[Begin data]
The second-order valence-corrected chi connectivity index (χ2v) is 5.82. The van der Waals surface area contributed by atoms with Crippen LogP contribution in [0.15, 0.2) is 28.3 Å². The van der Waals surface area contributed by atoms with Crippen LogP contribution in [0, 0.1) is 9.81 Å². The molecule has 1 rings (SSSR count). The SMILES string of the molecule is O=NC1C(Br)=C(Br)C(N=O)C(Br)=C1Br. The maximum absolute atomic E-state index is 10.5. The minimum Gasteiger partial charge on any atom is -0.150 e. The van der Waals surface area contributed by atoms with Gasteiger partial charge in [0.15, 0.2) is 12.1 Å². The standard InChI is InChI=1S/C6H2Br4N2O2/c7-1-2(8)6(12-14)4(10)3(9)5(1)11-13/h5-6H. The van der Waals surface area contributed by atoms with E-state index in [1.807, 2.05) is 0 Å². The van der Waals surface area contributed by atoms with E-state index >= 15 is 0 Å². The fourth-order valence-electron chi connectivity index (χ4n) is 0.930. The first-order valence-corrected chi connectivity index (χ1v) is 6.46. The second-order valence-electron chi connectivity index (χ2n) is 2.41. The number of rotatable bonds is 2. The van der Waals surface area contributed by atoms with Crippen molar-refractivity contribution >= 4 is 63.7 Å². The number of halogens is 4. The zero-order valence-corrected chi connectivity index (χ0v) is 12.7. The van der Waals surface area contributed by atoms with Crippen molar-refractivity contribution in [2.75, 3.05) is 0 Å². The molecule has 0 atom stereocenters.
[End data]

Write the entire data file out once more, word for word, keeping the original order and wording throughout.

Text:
The second-order valence-corrected chi connectivity index (χ2v) is 5.82. The van der Waals surface area contributed by atoms with Crippen LogP contribution in [0.15, 0.2) is 28.3 Å². The van der Waals surface area contributed by atoms with Crippen LogP contribution in [0, 0.1) is 9.81 Å². The molecule has 1 rings (SSSR count). The SMILES string of the molecule is O=NC1C(Br)=C(Br)C(N=O)C(Br)=C1Br. The maximum absolute atomic E-state index is 10.5. The minimum Gasteiger partial charge on any atom is -0.150 e. The van der Waals surface area contributed by atoms with Gasteiger partial charge in [0.15, 0.2) is 12.1 Å². The standard InChI is InChI=1S/C6H2Br4N2O2/c7-1-2(8)6(12-14)4(10)3(9)5(1)11-13/h5-6H. The van der Waals surface area contributed by atoms with E-state index in [1.807, 2.05) is 0 Å². The van der Waals surface area contributed by atoms with E-state index >= 15 is 0 Å². The fourth-order valence-electron chi connectivity index (χ4n) is 0.930. The first-order valence-corrected chi connectivity index (χ1v) is 6.46. The second-order valence-electron chi connectivity index (χ2n) is 2.41. The number of rotatable bonds is 2. The van der Waals surface area contributed by atoms with Crippen molar-refractivity contribution >= 4 is 63.7 Å². The number of halogens is 4. The zero-order valence-corrected chi connectivity index (χ0v) is 12.7. The van der Waals surface area contributed by atoms with Crippen molar-refractivity contribution in [2.75, 3.05) is 0 Å². The molecule has 0 atom stereocenters.